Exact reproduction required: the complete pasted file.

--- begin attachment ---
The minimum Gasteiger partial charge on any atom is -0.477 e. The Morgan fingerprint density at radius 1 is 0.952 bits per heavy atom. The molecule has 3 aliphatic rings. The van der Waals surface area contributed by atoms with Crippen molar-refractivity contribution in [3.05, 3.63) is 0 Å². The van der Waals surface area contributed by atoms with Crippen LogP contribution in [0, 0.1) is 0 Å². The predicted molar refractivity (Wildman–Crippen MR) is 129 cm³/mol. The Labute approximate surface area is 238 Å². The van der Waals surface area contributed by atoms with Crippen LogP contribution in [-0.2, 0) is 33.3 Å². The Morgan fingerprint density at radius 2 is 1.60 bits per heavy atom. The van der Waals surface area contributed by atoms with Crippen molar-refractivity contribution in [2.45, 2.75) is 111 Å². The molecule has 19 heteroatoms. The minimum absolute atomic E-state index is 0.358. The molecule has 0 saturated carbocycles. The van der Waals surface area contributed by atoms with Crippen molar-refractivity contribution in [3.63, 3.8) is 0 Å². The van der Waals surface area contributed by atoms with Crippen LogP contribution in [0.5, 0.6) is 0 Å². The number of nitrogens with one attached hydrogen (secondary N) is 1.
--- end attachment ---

The minimum Gasteiger partial charge on any atom is -0.477 e. The Morgan fingerprint density at radius 1 is 0.952 bits per heavy atom. The molecule has 3 aliphatic rings. The van der Waals surface area contributed by atoms with Crippen molar-refractivity contribution in [3.05, 3.63) is 0 Å². The van der Waals surface area contributed by atoms with Crippen LogP contribution in [0, 0.1) is 0 Å². The predicted molar refractivity (Wildman–Crippen MR) is 129 cm³/mol. The Labute approximate surface area is 238 Å². The van der Waals surface area contributed by atoms with Crippen LogP contribution in [-0.2, 0) is 33.3 Å². The Morgan fingerprint density at radius 2 is 1.60 bits per heavy atom. The van der Waals surface area contributed by atoms with Crippen molar-refractivity contribution in [2.45, 2.75) is 111 Å². The molecule has 19 heteroatoms. The minimum absolute atomic E-state index is 0.358. The molecule has 0 saturated carbocycles. The van der Waals surface area contributed by atoms with Crippen molar-refractivity contribution in [3.63, 3.8) is 0 Å². The van der Waals surface area contributed by atoms with Crippen LogP contribution in [0.5, 0.6) is 0 Å². The number of nitrogens with one attached hydrogen (secondary N) is 1.